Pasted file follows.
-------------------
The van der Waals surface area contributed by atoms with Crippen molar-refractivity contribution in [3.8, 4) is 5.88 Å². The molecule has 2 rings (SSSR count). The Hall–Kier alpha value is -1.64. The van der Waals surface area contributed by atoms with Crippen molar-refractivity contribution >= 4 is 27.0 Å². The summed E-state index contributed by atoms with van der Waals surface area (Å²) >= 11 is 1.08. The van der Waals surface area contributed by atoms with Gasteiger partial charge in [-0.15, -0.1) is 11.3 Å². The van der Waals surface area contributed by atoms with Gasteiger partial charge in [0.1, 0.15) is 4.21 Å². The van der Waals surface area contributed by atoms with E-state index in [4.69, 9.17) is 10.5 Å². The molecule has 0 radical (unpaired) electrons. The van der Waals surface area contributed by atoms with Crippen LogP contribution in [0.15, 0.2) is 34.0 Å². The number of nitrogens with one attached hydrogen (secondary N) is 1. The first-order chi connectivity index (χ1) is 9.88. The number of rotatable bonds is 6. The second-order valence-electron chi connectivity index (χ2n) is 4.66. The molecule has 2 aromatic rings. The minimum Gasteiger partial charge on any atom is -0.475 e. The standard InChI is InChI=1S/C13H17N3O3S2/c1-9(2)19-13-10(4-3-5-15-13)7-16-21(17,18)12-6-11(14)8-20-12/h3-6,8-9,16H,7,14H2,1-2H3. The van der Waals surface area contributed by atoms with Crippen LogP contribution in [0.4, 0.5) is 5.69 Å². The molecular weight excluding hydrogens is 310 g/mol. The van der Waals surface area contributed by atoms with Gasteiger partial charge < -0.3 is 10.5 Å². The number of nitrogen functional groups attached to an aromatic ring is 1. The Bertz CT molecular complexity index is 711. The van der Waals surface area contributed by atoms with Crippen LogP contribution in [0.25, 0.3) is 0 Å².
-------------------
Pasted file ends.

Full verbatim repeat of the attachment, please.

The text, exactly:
The van der Waals surface area contributed by atoms with Crippen molar-refractivity contribution in [3.8, 4) is 5.88 Å². The molecule has 2 rings (SSSR count). The Hall–Kier alpha value is -1.64. The van der Waals surface area contributed by atoms with Crippen molar-refractivity contribution >= 4 is 27.0 Å². The summed E-state index contributed by atoms with van der Waals surface area (Å²) >= 11 is 1.08. The van der Waals surface area contributed by atoms with Gasteiger partial charge in [-0.15, -0.1) is 11.3 Å². The van der Waals surface area contributed by atoms with Gasteiger partial charge in [0.1, 0.15) is 4.21 Å². The van der Waals surface area contributed by atoms with E-state index in [4.69, 9.17) is 10.5 Å². The molecule has 0 radical (unpaired) electrons. The van der Waals surface area contributed by atoms with Crippen LogP contribution in [0.15, 0.2) is 34.0 Å². The number of nitrogens with one attached hydrogen (secondary N) is 1. The first-order chi connectivity index (χ1) is 9.88. The number of rotatable bonds is 6. The second-order valence-electron chi connectivity index (χ2n) is 4.66. The molecule has 2 aromatic rings. The minimum Gasteiger partial charge on any atom is -0.475 e. The standard InChI is InChI=1S/C13H17N3O3S2/c1-9(2)19-13-10(4-3-5-15-13)7-16-21(17,18)12-6-11(14)8-20-12/h3-6,8-9,16H,7,14H2,1-2H3. The van der Waals surface area contributed by atoms with Crippen LogP contribution in [0.4, 0.5) is 5.69 Å². The molecular weight excluding hydrogens is 310 g/mol. The van der Waals surface area contributed by atoms with Gasteiger partial charge < -0.3 is 10.5 Å². The number of nitrogen functional groups attached to an aromatic ring is 1. The Bertz CT molecular complexity index is 711. The van der Waals surface area contributed by atoms with Crippen LogP contribution in [0.25, 0.3) is 0 Å².